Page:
Elton John brands Michael Jackson 'mentally ill' and 'disturbing' in new book
The 'Rocketman' singer - who first met the late King of Pop early on in his career - has claimed he became concerned about the 'Billy Jean' hitmaker over the years.
LONDON - Sir Elton John has branded Michael Jackson "mentally ill" and claimed the late singer was "disturbing to be around" over the years.
The Rocketman singer - who first met the late King of Pop early on in his career - has claimed he became concerned about the Billy Jean hitmaker over the years.
In an excerpt from his new memoir Me, he wrote: "I'd known Michael since he was 13 or 14... He was just the most adorable kid you could imagine.
"But at some point in the intervening years, he started sequestering himself away from the world, and away from reality the way Elvis Presley did."
He alleged: "God knows what was going on in his head, and God knows what prescription drugs he was being pumped full of, but every time I saw him in his later years I came away thinking the poor guy had totally lost his marbles.
"I don't mean that in the light-hearted way. He was genuinely mentally ill, a disturbing person to be around."
The 72-year-old star also recalled a time he invited Jackson - who died aged 50 in 2009 - to a party, and he claimed the singer walked off and was found playing with his housekeeper's son.
John said: "For whatever reason, he couldn't seem to cope with adult company at all."
Meanwhile, last month Jackson's family blasted Leaving Neverland after the Dan Reed documentary - which details sexual abuse allegations made against the star by James Safechuck and Wade Robson and was branded "complete fiction" by his estate - won a Creative Arts Emmy for Outstanding Documentary or Nonfiction Special.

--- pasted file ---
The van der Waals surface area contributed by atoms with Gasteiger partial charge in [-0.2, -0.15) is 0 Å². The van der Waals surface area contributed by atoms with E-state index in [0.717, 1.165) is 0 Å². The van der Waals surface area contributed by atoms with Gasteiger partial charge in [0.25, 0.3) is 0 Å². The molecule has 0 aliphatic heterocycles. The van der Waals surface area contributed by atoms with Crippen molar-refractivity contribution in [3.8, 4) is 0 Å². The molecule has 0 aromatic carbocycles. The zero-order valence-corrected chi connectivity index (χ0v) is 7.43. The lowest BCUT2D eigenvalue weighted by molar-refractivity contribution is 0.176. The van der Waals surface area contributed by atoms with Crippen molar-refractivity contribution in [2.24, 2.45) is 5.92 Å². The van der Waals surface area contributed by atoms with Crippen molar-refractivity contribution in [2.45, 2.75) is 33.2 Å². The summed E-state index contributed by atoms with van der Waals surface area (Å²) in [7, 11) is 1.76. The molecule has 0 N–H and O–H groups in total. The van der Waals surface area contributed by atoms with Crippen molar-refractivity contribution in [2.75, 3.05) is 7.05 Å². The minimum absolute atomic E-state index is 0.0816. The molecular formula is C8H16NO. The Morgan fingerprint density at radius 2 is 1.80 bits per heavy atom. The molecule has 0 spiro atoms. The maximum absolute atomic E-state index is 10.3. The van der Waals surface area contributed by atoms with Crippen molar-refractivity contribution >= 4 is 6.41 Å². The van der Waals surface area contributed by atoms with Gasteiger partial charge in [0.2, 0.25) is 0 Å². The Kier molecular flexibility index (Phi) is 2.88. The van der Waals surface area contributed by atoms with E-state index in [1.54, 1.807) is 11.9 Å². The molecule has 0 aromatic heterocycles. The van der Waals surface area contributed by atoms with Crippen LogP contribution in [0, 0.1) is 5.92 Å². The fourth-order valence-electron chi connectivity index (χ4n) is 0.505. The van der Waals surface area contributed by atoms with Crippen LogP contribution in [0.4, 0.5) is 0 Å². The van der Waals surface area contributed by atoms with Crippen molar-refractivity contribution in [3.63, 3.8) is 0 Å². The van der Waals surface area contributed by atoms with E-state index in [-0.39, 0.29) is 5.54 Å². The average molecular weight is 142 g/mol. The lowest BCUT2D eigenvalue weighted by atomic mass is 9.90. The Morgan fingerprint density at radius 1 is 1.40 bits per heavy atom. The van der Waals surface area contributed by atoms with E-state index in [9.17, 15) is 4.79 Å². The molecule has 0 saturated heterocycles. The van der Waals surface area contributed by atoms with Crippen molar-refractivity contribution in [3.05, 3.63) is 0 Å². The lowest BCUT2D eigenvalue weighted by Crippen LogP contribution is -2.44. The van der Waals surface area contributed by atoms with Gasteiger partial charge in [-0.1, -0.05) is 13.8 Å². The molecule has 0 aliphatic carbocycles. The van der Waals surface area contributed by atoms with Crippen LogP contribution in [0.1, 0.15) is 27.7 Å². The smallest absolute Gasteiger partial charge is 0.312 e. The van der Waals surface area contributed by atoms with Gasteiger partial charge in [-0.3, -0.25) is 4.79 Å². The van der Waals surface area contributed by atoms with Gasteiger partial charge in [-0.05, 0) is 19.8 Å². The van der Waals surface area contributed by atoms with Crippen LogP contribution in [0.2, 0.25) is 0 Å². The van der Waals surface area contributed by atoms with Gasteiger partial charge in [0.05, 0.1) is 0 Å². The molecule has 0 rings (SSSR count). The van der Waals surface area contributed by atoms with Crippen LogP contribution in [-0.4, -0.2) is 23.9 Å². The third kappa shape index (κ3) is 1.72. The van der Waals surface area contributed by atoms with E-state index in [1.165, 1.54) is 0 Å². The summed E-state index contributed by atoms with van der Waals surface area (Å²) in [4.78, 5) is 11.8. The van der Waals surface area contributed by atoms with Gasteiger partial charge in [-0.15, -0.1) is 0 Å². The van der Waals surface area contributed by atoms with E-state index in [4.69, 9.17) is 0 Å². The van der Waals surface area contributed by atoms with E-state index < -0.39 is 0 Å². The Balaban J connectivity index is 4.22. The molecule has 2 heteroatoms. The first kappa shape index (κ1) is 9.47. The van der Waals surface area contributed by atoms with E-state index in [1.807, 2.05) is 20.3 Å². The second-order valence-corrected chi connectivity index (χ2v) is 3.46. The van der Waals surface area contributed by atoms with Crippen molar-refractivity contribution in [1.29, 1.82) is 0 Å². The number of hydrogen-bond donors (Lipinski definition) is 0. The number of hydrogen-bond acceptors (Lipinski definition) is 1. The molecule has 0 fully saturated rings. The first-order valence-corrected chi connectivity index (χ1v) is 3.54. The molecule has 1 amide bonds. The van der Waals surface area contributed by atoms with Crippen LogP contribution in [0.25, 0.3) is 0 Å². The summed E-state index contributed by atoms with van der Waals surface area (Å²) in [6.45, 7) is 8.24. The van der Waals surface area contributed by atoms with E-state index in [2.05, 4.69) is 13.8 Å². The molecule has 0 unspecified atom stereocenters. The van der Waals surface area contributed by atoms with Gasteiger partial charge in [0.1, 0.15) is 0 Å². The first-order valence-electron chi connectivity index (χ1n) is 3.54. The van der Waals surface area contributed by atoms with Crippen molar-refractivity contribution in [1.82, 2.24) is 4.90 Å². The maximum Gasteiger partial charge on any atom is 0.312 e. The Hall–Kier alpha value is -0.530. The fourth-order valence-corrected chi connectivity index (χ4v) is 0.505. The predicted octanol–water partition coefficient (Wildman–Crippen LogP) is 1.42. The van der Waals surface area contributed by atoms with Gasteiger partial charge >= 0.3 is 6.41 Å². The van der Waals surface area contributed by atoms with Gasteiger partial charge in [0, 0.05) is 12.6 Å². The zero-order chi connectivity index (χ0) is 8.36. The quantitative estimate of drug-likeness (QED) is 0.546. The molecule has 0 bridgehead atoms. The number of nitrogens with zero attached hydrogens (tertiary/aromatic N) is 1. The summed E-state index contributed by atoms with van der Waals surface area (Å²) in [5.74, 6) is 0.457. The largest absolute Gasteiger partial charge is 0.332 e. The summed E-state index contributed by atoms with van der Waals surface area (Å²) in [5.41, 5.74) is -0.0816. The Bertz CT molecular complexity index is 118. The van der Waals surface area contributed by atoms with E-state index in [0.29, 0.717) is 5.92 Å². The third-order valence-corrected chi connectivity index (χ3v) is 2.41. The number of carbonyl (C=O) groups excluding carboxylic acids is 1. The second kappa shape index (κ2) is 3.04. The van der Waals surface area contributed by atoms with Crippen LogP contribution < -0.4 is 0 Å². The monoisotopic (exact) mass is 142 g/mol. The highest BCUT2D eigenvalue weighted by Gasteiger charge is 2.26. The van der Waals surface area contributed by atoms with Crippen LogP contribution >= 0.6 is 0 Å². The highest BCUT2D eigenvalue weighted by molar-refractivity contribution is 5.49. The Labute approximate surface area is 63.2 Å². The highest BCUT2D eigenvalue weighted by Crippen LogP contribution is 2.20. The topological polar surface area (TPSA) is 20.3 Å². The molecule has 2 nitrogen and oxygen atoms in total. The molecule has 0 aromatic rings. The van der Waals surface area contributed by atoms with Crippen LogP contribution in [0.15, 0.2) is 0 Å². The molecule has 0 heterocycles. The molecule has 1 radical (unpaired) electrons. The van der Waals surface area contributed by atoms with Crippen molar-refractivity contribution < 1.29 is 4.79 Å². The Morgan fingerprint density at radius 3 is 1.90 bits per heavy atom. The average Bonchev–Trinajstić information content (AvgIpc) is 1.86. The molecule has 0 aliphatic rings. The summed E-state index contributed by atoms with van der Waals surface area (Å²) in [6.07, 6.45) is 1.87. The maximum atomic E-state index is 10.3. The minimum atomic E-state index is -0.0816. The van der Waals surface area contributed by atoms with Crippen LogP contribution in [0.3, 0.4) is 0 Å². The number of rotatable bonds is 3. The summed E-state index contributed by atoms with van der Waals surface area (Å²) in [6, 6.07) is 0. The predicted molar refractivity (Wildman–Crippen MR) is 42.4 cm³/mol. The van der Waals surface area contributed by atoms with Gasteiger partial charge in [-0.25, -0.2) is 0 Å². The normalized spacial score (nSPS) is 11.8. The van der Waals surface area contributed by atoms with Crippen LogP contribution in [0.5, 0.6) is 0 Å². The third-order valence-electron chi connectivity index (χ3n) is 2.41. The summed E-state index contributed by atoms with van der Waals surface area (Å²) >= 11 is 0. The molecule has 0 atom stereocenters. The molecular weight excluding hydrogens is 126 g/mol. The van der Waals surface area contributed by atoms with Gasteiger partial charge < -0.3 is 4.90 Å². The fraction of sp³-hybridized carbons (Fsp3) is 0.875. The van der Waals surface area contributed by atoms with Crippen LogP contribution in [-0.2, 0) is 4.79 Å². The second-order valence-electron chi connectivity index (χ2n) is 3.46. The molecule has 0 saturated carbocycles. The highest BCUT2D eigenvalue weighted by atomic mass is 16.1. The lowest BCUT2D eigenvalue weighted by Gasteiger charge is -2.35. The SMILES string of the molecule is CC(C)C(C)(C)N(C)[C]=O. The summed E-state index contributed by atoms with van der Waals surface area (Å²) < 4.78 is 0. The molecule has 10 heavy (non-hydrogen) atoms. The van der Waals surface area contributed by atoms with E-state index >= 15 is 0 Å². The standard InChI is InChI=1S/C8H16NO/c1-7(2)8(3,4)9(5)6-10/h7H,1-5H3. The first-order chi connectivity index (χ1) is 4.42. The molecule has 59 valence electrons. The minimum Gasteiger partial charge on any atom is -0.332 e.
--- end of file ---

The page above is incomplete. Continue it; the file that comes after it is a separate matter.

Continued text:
The estate said in a statement: "For a film that is a complete fiction to be honoured in a nonfiction Emmy category is a complete farce.
"Not one shred of proof supports this completely one-sided, so-called documentary which was made in secrecy and for which not one person outside of the two subjects and their families were interviewed."
However, Reed believes that the five nominations and one win helped to "validate" the documentary, explaining: "It does help to validate the film, [which has] been so controversial. The increased awareness confronts people with a crime that they don't really want to know about, and wish didn't exist."
Safechuck and Robson claimed in the bombshell HBO documentary that they were abused by the late King of Pop when they joined him on tour as children.
Robson alleged he was sexually abused by Jackson from the age of seven until 14, while Safechuck claimed he was a victim from the age of 10 until he hit puberty.
‘If I don’t keep going, it will all crash’: SA doctors open up about depression
Govt urged to step up efforts to help medical staff cope with workload
'You can't be emotional': Civil servants open up on mental health struggles
Sadag on mental health of public servants: They're a vulnerable population